Modern desktop CPUs can do all of these virtually instantaneously, so you could argue that the utilization is effectively zero, but it's certainly not actually zero nor constant.

  • 4
    Windows hasn't used polled IO for a couple of decades now. – Charles E. Grant Feb 20 '17 at 23:25
2

As already mentioned, a CPU that is not running is also not doing anything useful so that is not a very interesting case. However, there are highly embedded battery-powered systems that spend 95% to 98% of their time asleep with no clock going to the CPU. A cardiac pacemaker is a good example. Only this way can such a system have a practical longevity with such a small battery (a typical pacemaker is explanted and replaced when its battery is depleted, approx. 5 years). Idle current consumptions are usually in the 10 microAmp range.

These systems are completely event driven and spend most of their time waiting for an interrupt that starts activity. There is little resemblance to conventional computing systems as they run on bare metal usually with no operating system (at least as we generally think of an OS). Power consumption dominates the design decisions and much processing is accomplished in custom hardware which consumes much less power than a CPU (turns out running a high speed CPU clock is one of the more power consuming activities in such a system). A modern low power SOC can run at approx. 100 microAmp/MHz current consumption to execute code. Consumption goes up from there as you start doing things that interact with the real world. There are still clocks running as they are necessary to detect happenings outside of the system (32 kHz watch crystals consume very little power).

So zero load -- not that interesting to me. Very low CPU load -- can still do some interesting and useful things. But the ultra-low power world is quite a different beast.

1

Unless someone has executed a CPU HLT (which is very, very rare) your CPU is actually always running at 100%.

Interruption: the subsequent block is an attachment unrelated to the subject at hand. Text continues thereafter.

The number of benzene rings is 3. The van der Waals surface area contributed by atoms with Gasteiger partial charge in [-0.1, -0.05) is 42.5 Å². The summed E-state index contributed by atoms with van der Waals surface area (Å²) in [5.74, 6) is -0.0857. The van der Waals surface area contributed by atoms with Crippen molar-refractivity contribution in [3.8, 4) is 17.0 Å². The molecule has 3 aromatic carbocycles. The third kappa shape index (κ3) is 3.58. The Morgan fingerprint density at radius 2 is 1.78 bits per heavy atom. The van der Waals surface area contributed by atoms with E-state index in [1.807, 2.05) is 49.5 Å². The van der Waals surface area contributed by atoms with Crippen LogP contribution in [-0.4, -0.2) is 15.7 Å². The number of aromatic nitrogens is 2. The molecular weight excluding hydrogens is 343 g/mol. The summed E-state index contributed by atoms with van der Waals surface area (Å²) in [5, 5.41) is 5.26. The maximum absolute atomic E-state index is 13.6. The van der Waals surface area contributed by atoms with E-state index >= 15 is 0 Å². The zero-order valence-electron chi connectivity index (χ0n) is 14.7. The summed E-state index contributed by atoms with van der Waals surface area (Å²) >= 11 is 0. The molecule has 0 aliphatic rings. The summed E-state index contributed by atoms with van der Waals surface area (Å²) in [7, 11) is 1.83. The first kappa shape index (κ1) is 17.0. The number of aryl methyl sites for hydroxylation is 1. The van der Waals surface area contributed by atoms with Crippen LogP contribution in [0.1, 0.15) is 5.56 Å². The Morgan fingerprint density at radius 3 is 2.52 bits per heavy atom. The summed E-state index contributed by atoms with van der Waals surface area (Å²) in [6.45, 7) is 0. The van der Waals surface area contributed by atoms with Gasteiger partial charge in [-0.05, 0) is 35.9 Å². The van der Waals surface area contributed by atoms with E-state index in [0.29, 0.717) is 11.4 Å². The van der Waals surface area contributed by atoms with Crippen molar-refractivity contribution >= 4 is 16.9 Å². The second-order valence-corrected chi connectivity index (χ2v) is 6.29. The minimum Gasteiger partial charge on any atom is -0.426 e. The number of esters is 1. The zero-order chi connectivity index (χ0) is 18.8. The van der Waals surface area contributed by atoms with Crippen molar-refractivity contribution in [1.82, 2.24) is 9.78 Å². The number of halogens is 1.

When the O/S reports a CPU usage percentage, it is reporting a portion of the CPU cycles that are used for a certain type of thread (user, kernel, or both). There is another type of thread (the Idle Thread) which is always ready to be scheduled-- idle threads are not included in the CPU calculation. When the O/S says 75% CPU utilization, that means the idle thread was running for 25% of the clock cycles.

So if your question is-- can a CPU actually run at 0%, literally-- that is very rare unless you are issuing low-level hardware CPU instructions.

If your question is-- will the O/S ever report 0% utilization for user threads-- yes, this is certainly possible if you kill all your processes (and all those processes belonging to other users, including service accounts).

If you question is-- will the O/S ever report 0% utilization for both user and kernal threads-- yes, it is possible, in theory, if you have turned everything off and also killed all the processes that allow the O/S to function (e.g. receive keyboard input). You wouldn't be able to do anything with a system in that state. Meanwhile, the idle thread of course will still be running.

  • There are some cliparts you can borrow from these Intel articles about P-states: link 1, quite old, link 2 – rwong Feb 20 '17 at 23:42
  • 1
    Most of the time, when the idle thread is "scheduled", the idle thread isn't "running". For the most part, the idle thread is just an accounting trick. It makes CPU scheduling and usage accounting algorithms much simpler if the scheduler can assume that there is always a process in ready state. When the idle thread gets scheduled though, the idle thread will either run HLT instruction or tell the processor to enter other power saving mode. HLT is a privileged instructions, so only the kernel in ring zero can execute it, user mode processes can't execute HLT. – Lie Ryan May 12 '17 at 16:39

Your Answer

By clicking “Post Your Answer”, you agree to our terms of service, privacy policy and cookie policy

Not the answer you're looking for? Browse other questions tagged or ask your own question.